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Business is Religion

I usually refuse to get drawn into debates about religion and, even more so, despise to tell people my views. I’m not ashamed of my religion, it’s just I feel that people may think I’m trying to convert them – I don’t want to come across as ‘preachy’. People should make up their own mind regarding their beliefs… who am I to question them? Today, I’m going to make an exception.

I recently learnt that someone who I know believes in Creationism: they believe that Carbon Dating is unsound and that Darwin was incorrect about the Origin of Species. Evolution is not how humans have come to be, and the Earth is between 6 and 10 thousand years old – not 4.5 billion as some claim. To believe otherwise is heresy. (N.B. A 2006 poll in this country showed that only 48% of respondents believed the origin of life to be evolutionary – 22% chose Creationism, 17% Intelligent Design and the remaining 13% ‘did not know’. [Ref: 1 | 2])

This person I know is a Christian – not strictly devout, but still committed to the religion and its teachings. Does Creationism really have to go hand-in-hand with a serious belief in religion?

To me the Bible is a non-factual text – to be taken with a pinch of salt. It is a series of teachings collected together in one book. Not represented as fact, but rather as a series of moral stories to mull over; to consider and live your life according to their teachings. After all, the Bible was written by humans – fallible humans. It surely can’t be taken as fact for that reason alone?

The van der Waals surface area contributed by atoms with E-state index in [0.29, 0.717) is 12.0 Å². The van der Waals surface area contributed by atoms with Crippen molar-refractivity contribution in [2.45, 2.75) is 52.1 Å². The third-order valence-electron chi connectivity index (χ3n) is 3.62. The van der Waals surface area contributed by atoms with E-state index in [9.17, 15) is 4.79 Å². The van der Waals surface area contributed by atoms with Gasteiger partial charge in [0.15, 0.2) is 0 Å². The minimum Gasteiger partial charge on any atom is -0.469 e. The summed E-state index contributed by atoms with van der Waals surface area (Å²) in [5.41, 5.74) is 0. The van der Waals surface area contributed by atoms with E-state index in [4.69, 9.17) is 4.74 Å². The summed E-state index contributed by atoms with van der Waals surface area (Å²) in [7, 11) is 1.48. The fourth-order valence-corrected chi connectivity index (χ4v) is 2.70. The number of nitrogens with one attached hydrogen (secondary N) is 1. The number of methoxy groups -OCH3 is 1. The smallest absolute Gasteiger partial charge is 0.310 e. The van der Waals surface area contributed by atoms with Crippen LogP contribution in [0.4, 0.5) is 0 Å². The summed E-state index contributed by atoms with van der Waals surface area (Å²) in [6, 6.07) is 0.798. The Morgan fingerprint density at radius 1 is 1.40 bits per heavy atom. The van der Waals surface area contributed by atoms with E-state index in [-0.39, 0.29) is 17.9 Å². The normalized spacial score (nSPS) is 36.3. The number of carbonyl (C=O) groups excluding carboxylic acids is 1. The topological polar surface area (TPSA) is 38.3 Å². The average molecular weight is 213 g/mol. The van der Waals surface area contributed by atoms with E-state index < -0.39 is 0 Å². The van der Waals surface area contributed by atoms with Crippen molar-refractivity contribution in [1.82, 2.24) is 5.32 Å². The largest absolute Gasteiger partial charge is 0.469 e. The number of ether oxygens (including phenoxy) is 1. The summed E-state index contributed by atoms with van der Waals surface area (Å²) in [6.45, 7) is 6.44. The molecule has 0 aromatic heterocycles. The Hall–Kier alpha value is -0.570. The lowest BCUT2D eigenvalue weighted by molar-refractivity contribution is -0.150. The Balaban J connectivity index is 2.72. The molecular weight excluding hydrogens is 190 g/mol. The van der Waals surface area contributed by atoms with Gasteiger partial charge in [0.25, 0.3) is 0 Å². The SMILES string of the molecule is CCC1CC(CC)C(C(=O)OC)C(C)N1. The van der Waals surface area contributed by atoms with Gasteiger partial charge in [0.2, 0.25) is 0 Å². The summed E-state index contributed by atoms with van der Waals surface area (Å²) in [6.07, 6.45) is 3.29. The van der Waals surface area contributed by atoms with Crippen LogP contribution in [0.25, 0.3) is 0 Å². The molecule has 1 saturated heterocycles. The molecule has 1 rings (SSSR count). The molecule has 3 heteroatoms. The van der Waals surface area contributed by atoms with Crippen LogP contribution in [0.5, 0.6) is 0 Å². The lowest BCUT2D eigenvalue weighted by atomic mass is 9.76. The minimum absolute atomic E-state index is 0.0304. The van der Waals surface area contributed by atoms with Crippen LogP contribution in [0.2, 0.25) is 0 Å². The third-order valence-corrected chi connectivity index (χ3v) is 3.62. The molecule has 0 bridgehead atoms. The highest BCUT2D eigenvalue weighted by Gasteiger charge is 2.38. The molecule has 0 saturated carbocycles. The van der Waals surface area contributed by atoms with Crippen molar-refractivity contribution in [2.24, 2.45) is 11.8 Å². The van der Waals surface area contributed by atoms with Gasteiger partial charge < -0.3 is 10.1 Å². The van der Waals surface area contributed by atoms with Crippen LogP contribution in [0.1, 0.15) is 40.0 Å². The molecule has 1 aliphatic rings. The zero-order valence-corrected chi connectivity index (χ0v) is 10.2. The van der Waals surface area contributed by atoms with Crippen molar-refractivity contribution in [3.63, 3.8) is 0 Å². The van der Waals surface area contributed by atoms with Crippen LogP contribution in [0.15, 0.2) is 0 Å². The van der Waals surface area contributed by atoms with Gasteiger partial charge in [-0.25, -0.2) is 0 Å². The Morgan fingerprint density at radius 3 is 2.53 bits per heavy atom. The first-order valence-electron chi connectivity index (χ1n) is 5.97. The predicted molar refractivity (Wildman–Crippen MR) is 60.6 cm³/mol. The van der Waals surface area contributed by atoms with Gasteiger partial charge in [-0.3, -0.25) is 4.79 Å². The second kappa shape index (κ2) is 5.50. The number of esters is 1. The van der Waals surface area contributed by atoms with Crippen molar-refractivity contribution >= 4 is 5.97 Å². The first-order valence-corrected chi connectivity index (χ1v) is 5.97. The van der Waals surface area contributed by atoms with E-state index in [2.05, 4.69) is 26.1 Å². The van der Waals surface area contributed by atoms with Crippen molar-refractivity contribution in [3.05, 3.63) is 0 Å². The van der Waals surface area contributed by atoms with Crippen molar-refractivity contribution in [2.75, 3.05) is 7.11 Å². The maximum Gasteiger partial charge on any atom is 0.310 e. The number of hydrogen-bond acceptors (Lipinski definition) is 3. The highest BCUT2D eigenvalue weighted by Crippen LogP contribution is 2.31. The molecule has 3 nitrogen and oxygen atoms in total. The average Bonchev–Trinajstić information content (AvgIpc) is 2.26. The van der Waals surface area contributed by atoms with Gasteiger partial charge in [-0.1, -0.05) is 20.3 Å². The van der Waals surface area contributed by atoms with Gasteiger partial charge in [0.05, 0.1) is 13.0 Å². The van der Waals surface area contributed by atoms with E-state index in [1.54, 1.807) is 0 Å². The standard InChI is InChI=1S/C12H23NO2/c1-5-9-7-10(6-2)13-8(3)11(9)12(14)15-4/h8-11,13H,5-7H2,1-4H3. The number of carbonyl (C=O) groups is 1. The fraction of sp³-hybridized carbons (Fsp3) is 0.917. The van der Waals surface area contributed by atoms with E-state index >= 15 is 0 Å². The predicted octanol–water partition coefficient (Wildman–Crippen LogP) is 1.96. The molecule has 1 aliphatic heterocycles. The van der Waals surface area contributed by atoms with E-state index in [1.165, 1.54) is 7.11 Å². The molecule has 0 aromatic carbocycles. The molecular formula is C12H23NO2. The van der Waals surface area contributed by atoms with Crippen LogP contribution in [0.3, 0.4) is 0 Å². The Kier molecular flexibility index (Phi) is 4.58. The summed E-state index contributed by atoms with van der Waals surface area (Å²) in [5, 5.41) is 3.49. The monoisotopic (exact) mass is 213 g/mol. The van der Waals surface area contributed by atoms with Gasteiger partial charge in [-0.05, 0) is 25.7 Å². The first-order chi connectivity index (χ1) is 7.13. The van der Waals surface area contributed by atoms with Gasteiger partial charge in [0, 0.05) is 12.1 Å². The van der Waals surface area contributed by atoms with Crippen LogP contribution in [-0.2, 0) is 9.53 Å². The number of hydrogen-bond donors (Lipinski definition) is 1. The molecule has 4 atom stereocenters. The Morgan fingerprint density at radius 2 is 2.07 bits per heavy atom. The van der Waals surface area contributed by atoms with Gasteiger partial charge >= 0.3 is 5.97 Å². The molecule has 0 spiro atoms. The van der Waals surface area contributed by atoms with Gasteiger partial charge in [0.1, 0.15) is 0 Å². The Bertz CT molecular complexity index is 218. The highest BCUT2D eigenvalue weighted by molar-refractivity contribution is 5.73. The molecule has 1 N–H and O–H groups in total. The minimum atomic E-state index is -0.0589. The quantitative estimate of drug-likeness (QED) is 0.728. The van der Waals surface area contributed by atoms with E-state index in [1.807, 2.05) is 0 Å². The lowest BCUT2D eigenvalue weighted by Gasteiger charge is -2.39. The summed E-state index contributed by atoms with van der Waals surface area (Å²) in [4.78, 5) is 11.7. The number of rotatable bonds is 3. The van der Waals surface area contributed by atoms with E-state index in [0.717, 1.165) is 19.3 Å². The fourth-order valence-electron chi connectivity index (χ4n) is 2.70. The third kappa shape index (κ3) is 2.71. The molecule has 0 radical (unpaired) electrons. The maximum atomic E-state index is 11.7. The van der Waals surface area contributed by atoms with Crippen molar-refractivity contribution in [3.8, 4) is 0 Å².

In IT, Creationism is the belief that a large, new project can be completely specified and then successfully developed by a team… in one go. As anyone who has worked in application development will know, this is unfounded and not based in reality – developing a successful application arises through evolutionary methods. Constant interaction is required between analyst, developer and user in order to fulfil a requirement. Multiple versions are required to create a successful, working application as desired by the end-user. The first attempt will almost always be incorrect.

The analyst’s Use Case document is not to be taken as fact. Developer input is required so that their specialist skills and technical knowledge is applied during development. The user’s requirements may change and the document must reflect this. The document develops – evolves – just as the application does.

Although, this doesn’t fit with management’s view of how a project must be completed: it must be created perfectly, first time round – further versions are uneconomic and costly. So, the facts are ignored in order to appease those who we perceive as above us.

Religion is Politics? Business is Religion.